66 citations

Journal ArticleDOI
28 Feb 2018
TL;DR: In this paper, a perturbative network is constructed for the description of the quantum dynamics in transverse-field Ising models that can be solved efficiently using Monte Carlo techniques.
Abstract: The efficient representation of quantum many-body states with classical resources is a key challenge in quantum many-body theory. In this work we analytically construct classical networks for the description of the quantum dynamics in transverse-field Ising models that can be solved efficiently using Monte Carlo techniques. Our perturbative construction encodes time-evolved quantum states of spin-1/2 systems in a network of classical spins with local couplings and can be directly generalized to other spin systems and higher spins. Using this construction we compute the transient dynamics in one, two, and three dimensions including local observables, entanglement production, and Loschmidt amplitudes using Monte Carlo algorithms and demonstrate the accuracy of this approach by comparisons to exact results. We include a mapping to equivalent artificial neural networks, which were recently introduced to provide a universal structure for classical network wave functions.

52 citations

Journal ArticleDOI
TL;DR: Through the use of a SCID transfer system, it is demonstrated that under certain conditions, the production of Ig by Ly-1 B cells can be modulated by T cells, which suggests that the previous failure to observe T cell-dependent responses by Ly 1 B cells has been due to these B cells being "blind" to the antigens used and is not due to some inherent property ofThese B cells.
Abstract: Through the use of a SCID transfer system, we have demonstrated that under certain conditions, the production of Ig by Ly-1 B cells can be modulated by T cells. This modulation can take the form of enhanced isotype production or isotype-switch induction and to some extent appears to be dependent on the activation state of the T cells. Furthermore we have shown that Ly-1 B cells can mount an idiotypically restricted T cell-dependent immune response to the antigen PC-KLH. This result suggests that the previous failure to observe T cell-dependent responses by Ly-1 B cells has been due to these B cells being "blind" to the antigens used and is not due to some inherent property of these B cells. When one considers the previous reports of the substantial contribution of Ly-1 B cells to the natural serum immunoglobulin levels and the ability of T cells to affect Ig production by Ly-1 B cells documented in this report, it is clear that the interaction of T cells with the Ly-1 B-cell population is important in determining the "natural" serum Ig repertoire of the mouse.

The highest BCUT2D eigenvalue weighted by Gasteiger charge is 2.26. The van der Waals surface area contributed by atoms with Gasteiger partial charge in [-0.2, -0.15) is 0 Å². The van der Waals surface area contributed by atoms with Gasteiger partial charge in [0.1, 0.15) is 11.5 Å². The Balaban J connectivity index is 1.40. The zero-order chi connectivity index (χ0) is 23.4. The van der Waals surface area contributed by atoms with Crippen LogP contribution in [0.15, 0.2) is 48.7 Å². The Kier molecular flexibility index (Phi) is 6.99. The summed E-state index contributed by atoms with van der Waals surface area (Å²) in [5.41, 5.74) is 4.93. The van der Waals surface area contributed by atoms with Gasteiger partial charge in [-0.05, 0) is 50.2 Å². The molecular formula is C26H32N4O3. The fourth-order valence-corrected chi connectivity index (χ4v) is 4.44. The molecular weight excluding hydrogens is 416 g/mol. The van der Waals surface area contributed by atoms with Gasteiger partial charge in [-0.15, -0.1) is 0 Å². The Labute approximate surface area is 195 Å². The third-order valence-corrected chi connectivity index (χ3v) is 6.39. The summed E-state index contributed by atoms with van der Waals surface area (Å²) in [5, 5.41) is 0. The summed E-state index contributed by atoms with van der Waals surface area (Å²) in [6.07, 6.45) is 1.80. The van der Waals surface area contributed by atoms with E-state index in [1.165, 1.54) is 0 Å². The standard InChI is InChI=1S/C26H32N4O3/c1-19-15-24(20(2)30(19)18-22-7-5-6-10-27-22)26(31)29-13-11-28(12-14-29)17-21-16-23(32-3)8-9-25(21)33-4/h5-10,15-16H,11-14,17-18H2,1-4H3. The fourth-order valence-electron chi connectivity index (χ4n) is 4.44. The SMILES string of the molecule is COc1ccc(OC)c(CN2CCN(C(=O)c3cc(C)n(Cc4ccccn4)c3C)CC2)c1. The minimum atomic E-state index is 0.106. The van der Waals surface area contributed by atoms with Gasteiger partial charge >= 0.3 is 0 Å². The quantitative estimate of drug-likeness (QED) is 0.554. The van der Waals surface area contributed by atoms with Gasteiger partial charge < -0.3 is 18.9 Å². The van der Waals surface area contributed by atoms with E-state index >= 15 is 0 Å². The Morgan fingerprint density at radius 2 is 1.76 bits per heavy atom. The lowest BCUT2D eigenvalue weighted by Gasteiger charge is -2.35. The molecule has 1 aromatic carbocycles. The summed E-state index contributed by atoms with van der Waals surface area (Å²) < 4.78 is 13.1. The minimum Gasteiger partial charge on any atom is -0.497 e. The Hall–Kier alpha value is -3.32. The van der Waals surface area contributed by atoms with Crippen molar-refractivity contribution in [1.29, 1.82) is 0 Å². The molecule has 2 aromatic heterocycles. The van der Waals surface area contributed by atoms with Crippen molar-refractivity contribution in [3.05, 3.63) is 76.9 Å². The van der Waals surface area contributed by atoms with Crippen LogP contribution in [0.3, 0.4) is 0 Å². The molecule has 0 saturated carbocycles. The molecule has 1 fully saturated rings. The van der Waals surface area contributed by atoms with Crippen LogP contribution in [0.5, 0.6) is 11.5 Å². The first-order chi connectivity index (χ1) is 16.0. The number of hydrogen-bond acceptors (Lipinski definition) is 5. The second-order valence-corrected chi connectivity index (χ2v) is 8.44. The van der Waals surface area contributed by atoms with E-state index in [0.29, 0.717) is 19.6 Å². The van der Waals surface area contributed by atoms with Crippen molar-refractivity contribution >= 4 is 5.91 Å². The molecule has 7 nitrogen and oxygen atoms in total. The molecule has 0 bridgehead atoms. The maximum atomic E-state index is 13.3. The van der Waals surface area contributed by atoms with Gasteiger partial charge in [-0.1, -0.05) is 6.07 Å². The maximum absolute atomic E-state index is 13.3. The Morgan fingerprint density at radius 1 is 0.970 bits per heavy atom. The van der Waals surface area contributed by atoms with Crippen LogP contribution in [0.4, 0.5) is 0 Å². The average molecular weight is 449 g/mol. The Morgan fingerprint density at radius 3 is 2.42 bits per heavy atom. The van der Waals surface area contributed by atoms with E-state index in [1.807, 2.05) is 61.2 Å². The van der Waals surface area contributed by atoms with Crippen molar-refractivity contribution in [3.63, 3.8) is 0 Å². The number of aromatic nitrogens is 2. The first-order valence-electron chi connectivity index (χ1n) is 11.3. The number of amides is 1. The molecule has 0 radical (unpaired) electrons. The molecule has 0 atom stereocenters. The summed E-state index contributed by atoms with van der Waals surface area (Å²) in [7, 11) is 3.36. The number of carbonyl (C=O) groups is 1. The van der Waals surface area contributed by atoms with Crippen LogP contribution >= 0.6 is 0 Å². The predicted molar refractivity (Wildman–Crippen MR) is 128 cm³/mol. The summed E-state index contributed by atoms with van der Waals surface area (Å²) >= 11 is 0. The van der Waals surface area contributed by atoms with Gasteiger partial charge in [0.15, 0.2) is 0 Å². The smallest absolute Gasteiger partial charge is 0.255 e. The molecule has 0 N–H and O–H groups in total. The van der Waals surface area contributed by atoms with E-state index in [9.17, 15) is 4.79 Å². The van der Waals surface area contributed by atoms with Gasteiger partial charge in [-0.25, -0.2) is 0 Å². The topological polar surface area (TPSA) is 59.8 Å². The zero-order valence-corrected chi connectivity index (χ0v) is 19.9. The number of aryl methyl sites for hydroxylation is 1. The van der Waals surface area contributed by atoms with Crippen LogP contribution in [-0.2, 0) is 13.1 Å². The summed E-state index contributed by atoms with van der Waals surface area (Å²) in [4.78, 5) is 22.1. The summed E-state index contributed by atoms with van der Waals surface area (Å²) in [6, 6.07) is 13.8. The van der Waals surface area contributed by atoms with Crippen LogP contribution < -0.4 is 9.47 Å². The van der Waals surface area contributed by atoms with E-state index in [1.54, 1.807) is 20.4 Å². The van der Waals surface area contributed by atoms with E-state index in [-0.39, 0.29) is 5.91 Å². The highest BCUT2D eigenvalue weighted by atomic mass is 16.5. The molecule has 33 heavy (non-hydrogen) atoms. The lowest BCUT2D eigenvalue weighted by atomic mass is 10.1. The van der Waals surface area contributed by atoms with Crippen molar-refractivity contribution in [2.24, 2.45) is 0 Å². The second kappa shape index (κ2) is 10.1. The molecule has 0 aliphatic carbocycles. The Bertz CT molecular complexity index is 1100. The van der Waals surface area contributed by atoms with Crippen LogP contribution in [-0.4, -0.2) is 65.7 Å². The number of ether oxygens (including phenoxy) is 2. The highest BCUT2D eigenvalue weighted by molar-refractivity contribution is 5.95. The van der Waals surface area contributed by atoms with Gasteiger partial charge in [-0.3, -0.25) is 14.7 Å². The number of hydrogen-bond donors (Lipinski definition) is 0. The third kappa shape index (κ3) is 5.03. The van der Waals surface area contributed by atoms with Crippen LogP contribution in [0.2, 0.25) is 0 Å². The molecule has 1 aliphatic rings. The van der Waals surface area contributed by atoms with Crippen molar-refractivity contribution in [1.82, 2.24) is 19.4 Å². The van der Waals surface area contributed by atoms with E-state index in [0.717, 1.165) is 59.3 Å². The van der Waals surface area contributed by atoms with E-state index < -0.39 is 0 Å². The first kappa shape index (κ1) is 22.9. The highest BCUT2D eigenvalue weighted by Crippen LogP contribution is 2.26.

47 citations


Cited by
More filters
Journal ArticleDOI

[...]

08 Dec 2001-BMJ
TL;DR: There is, I think, something ethereal about i —the square root of minus one, which seems an odd beast at that time—an intruder hovering on the edge of reality.
Abstract: There is, I think, something ethereal about i —the square root of minus one. I remember first hearing about it at school. It seemed an odd beast at that time—an intruder hovering on the edge of reality. Usually familiarity dulls this sense of the bizarre, but in the case of i it was the reverse: over the years the sense of its surreal nature intensified. It seemed that it was impossible to write mathematics that described the real world in …

33,785 citations

Journal ArticleDOI
27 Jun 1996-Nature
TL;DR: A second selection process occurs during immune responses in which a new antibody repertoire is generated through somatic hypermutation, where only mutants binding antigen with high affinity survive to become memory cells.
Abstract: Each antibody-producing B cell makes antibodies of unique specificity, reflecting a series of ordered gene rearrangements which must be successfully performed if the cell is to survive. A second selection process occurs during immune responses in which a new antibody repertoire is generated through somatic hypermutation. Here only mutants binding antigen with high affinity survive to become memory cells. Cells expressing autoreactive receptors are counter-selected at both stages. This stringent positive and negative selection allows the generation and diversification of cells while rigorously controlling their specificity.

1,705 citations

Book
01 Jan 1957

1,574 citations